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Banking relationships of lower-income families and the governmental trend toward electronic payment

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    Abstract

    In the past three years, the federal government and many states have lowered their costs of administering welfare and benefits programs by expanding the use of electronic payment. These initiatives promise to have their greatest significance, and meet their greatest challenge, among lower-income families, the demographic group with the lowest rate of bank account ownership and the least familiarity with electronic transactions. Although the payment programs do not require a banking relationship, the move to electronic transfer may change the financial practices of many recipients without a deposit account or with no banking relationship at all. For example, they may continue to obtain cash from check cashing outlets and grocery stores, but the attraction of a bank account may become heightened by a federal plan to make special accounts available at depository institutions primarily for the electronic transfer of federal payments. Moreover, the greater use of the banking system by lower-income families could harmonize with the emphasis that welfare reform has placed on asset-building, a goal that may be harder to achieve without the use of a bank account. This article examines the ways in which lower-income families obtain checking and credit services, the effects that the government move to electronic payment may have on these families and on depository institutions, and the promotional and educational efforts that may be needed to facilitate the move of the unbanked to electronic services.

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    File URL: http://www.federalreserve.gov/pubs/bulletin/1999/0799lead.pdf
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    Bibliographic Info

    Article provided by Board of Governors of the Federal Reserve System (U.S.) in its journal Federal Reserve Bulletin.

    Volume (Year): (1999)
    Issue (Month): Jul ()
    Pages: 459-473

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    Handle: RePEc:fip:fedgrb:y:1999:i:jul:p:459-473:n:v.85no.7

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    Keywords: Payment systems ; Electronic funds transfers ; Welfare;

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    Cited by:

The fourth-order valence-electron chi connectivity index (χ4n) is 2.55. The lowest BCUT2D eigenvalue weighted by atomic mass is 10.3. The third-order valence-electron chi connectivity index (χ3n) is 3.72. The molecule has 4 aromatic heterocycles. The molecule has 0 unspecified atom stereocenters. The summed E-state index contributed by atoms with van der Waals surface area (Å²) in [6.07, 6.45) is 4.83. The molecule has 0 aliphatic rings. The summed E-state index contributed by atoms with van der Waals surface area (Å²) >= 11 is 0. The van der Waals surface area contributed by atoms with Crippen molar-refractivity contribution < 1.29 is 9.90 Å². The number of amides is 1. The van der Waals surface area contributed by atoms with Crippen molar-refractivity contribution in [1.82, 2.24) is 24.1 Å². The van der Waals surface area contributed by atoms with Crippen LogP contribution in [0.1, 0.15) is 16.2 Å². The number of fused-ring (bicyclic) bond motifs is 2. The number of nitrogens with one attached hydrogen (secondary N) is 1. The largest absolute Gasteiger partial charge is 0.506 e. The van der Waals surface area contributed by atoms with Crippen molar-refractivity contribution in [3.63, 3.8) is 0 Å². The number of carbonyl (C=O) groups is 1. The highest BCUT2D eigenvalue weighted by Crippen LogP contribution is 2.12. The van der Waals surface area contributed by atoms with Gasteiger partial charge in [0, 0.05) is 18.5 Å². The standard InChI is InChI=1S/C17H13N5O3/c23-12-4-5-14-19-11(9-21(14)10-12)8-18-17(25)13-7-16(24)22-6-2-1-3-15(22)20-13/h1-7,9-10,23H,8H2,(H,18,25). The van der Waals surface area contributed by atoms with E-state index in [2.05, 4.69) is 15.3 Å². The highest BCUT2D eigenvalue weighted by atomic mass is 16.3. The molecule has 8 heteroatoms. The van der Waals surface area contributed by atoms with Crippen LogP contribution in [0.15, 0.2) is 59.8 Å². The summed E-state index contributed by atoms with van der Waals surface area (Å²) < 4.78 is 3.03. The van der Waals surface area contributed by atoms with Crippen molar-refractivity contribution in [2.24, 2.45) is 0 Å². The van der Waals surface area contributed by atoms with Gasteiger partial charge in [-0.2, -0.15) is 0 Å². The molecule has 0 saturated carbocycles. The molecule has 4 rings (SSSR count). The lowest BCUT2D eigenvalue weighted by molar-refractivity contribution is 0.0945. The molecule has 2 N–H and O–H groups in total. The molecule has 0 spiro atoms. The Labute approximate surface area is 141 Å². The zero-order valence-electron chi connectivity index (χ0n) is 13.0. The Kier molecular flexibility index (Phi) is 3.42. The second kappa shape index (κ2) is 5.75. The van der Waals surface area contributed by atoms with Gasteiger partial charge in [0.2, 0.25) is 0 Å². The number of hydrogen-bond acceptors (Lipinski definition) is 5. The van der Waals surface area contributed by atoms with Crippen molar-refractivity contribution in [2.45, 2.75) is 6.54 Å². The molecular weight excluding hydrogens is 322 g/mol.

1. William H. Greene & Sherrie L.W. Rhine & Maude Toussaint-Comeau, 2003. "The importance of check-cashing businesses to the unbanked: racial/ethnic differences," Working Paper Series WP-03-10, Federal Reserve Bank of Chicago.
    2. Rebecca Haynes-Bordas & D. Kiss & Tansel Yilmazer, 2008. "Effectiveness of Financial Education on Financial Management Behavior and Account Usage: Evidence from a ‘Second Chance’ Program," Journal of Family and Economic Issues, Springer, vol. 29(3), pages 362-390, September.
    3. Loretta J. Mester, 2000. "The changing nature of the payments system: should new players mean new rules?," Business Review, Federal Reserve Bank of Philadelphia, issue Mar, pages 3-26.
    4. Michal Grinstein-Weiss & Yeong Yeo & Mathieu Despard & Adriane Casalotti & Min Zhan, 2010. "Does Prior Banking Experience Matter? Differences of the Banked and Unbanked in Individual Development Accounts," Journal of Family and Economic Issues, Springer, vol. 31(2), pages 212-227, June.
    5. Nunoo, Jacob & Andoh, Francis K., 2011. "Sustaining Small and Medium Enterprises through Financial Service Utilization: Does Financial Literacy Matter?," 2012 Annual Meeting, August 12-14, 2012, Seattle, Washington 123418, Agricultural and Applied Economics Association.
    6. Brian Mantel, 2000. "Why do consumers pay bills electronically? an empirical analysis," Economic Perspectives, Federal Reserve Bank of Chicago, issue Q IV, pages 32-48.
    7. Edward S. Prescott & Daniel D. Tatar, 1999. "Means of payment, the unbanked, and EFT '99," Economic Quarterly, Federal Reserve Bank of Richmond, issue Fall, pages 49-70.
    8. Andrew Carswell, 2009. "Does Housing Counseling Change Consumer Financial Behaviors? Evidence from Philadelphia," Journal of Family and Economic Issues, Springer, vol. 30(4), pages 339-356, December.
    9. Brutscher, P-B., 2012. "Making Sense of Oil Stamp Saving Schemes," Cambridge Working Papers in Economics 1203, Faculty of Economics, University of Cambridge.
    10. Jayanta Bhattacharya & Thomas DeLeire & Steven Haider & Janet Currie, 2002. "Heat or Eat? Cold Weather Shocks and Nutrition in Poor American Families," NBER Working Papers 9004, National Bureau of Economic Research, Inc.
    11. Stanley, Denise & Bhattacharya, Radha, 2008. "The informal financial sector in the U.S.: The role of remittances," The Quarterly Review of Economics and Finance, Elsevier, vol. 48(1), pages 1-21, February.

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